The Word of Gold: as the Society celebrates 70 years, so much has changed, and yet so much hasn’t.

Happy birthday to us. The Law Society of Scotland and I were born in the same year. I have been a member for almost two thirds of its existence, served on its Council, and had the odd bust-up. I am an unapologetic fan. It has its faults, but haven’t we all? You need only glance at the Roberton report to be reminded that we should be very careful what we wish for. 

Over much of the Society’s early life, the profession sailed serenely, if somewhat pompously on, confident that things would be much the same next year as this: cosseted by scale fees, stuffed with the male and privately educated (how well I remember being effortlessly patronised), unquestioned by clients, whose deference is today unimaginable. 

I recall that the Society used to have something called the Organisation & Methods Committee. At one meeting in the 1970s, it deliberated solemnly on the merits of the fax machine, provoking this intervention from the late Jimmy Wark, father of Kirsty, and a wonderful lawyer: “Convener, in my view there is a great deal to be said for second-class post. At least it gives you time to think!” Even the most tech-savvy of us might sometimes find ourselves nodding in agreement.

Tools of the trade

The recession and massive advances in technology have brought more change in the last 15 years than in the preceding 55. How recently so many things we take for granted have come into our lives: iPhone, Alexa, Facebook, Instagram, WhatsApp, Kindle and Netflix, just to scratch the surface. Further back, it is only just over 20 years ago that we were thinking up witty addresses for our cutting edge Hotmail accounts. 

We no longer sniff at the thought that law is a business, or the vulgar idea that we need to sell ourselves. Commercial awareness is right at the top of firms’ priorities. Though there is some way to go, we are much better at valuing the vital contribution of non-lawyers in finance, operations, project management, marketing (only 30 years ago, advertising was a hanging offence) and IT. Once, the web was something to do with spiders. Today, in a world where there is more computing power in the iPhone clock than put a man on the moon almost exactly 50 years ago, firms spend eyewatering sums on being ubiquitous online.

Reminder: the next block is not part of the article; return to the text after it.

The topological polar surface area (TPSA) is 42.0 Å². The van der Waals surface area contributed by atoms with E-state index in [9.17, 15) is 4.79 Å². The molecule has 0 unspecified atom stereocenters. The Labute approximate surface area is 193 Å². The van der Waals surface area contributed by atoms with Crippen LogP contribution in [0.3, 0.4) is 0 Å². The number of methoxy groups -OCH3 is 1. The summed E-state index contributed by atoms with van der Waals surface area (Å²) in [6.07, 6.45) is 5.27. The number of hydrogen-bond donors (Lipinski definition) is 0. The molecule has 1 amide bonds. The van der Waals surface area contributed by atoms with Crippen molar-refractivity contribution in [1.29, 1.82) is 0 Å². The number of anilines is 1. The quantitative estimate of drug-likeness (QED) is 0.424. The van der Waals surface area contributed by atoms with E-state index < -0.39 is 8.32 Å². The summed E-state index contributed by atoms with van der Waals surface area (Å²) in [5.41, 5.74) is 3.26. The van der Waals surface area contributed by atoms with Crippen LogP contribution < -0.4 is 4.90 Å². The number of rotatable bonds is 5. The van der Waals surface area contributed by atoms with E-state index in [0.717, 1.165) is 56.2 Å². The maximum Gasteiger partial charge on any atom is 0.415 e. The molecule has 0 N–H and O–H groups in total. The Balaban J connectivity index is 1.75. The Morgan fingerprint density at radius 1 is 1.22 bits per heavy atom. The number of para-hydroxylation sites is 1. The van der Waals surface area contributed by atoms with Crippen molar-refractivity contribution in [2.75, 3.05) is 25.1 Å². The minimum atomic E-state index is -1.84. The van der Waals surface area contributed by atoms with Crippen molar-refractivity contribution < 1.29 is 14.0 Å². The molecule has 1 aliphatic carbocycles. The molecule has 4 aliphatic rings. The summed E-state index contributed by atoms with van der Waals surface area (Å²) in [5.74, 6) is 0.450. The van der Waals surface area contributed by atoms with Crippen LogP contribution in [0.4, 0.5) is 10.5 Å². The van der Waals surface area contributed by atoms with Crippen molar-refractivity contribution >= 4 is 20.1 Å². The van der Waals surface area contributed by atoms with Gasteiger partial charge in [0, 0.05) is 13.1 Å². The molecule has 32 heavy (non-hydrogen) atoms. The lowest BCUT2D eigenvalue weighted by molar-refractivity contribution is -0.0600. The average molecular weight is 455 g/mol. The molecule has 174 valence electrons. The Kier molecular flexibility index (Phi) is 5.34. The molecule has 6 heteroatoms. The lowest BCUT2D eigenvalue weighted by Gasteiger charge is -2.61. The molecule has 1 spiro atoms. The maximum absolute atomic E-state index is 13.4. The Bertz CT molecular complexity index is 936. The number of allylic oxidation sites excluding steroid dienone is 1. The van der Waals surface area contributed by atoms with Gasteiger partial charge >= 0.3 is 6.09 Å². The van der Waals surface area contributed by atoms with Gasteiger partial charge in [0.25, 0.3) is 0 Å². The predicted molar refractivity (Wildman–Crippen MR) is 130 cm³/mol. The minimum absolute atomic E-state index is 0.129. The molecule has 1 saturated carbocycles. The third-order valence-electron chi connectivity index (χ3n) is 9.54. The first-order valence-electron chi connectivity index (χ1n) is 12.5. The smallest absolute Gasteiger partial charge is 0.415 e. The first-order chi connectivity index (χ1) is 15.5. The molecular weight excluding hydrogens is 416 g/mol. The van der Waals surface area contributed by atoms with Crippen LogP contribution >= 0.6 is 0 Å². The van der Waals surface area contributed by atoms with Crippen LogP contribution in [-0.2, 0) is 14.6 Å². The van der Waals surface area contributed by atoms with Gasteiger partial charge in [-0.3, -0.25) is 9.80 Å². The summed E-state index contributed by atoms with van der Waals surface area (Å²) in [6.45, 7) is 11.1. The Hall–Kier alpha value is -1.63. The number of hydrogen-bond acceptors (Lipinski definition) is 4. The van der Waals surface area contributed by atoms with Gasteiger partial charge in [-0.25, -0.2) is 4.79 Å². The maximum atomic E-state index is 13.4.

As a consequence of these developments and intense competitive pressures, many areas of law once conducted in the laborious, artisanal way that scale fees permitted, have become – dread word – commoditised: debt recovery, personal injury, conveyancing, taking security, wills, executries, and a surprising number of corporate tasks. 

The difference today is that whereas this development was once fiercely resisted by elements wedded to the artisan model (they haven’t entirely died out), now it is embraced for what it is – a route to delivering better value to clients and maintaining profitability. 

Plus ça change...

We are on notice that galloping developments in AI will decimate middle class jobs, and lawyers will not be immune. If an algorithm can tell in the blink of an eye what a personal injury claim is worth, or give the answer to a complex question of contract law, why employ a fallible human being? New methods, new entrants, new skills required – it’s a daunting world. And yet, there is wisdom in Jean-Baptiste Alphonse Karr’s famous observation: “Plus ça change, plus c’est la même chose”. 

The point about so many of these changes is that they are to do with delivery, not the fundamentals of what a great legal service looks like. If you take the view, as I do, that however rapid the pace of technological change, for as far as the eye can see, human relationships will continue to be at the heart of what lawyers do, it follows that the winners will be those who embrace the best of innovation, while keeping a close eye on the traditional basics. 

It has always been true that when choosing their lawyer, prospective clients take knowledge for granted, and as technology is introduced, however eye-catching it may be at first, it will soon be taken for granted too. The cheaper and more ubiquitous it becomes, the less it will offer competitive advantage. But there will always be a place at the top table for those who have the temperament and people skills to forge valuable, enduring relationships. As I have noted before, we make 84% of our decisions based on emotion and 16% on reason.

However evolved we think we are, the ancient qualities of empathy, integrity, independence, accessibility and likeability will continue to have huge influence. And this is true as much of the regulator as the profession, as we begin the next 70 years together.   

The Author
Stephen Gold was the founder and senior partner of Golds, a multi-award-winning law firm which grew from a sole practice to become a UK leader in its sectors. He is now a trusted adviser to leading firms nationwide and internationally. tel: 07968 484232; web: Twitter: @thewordofgold
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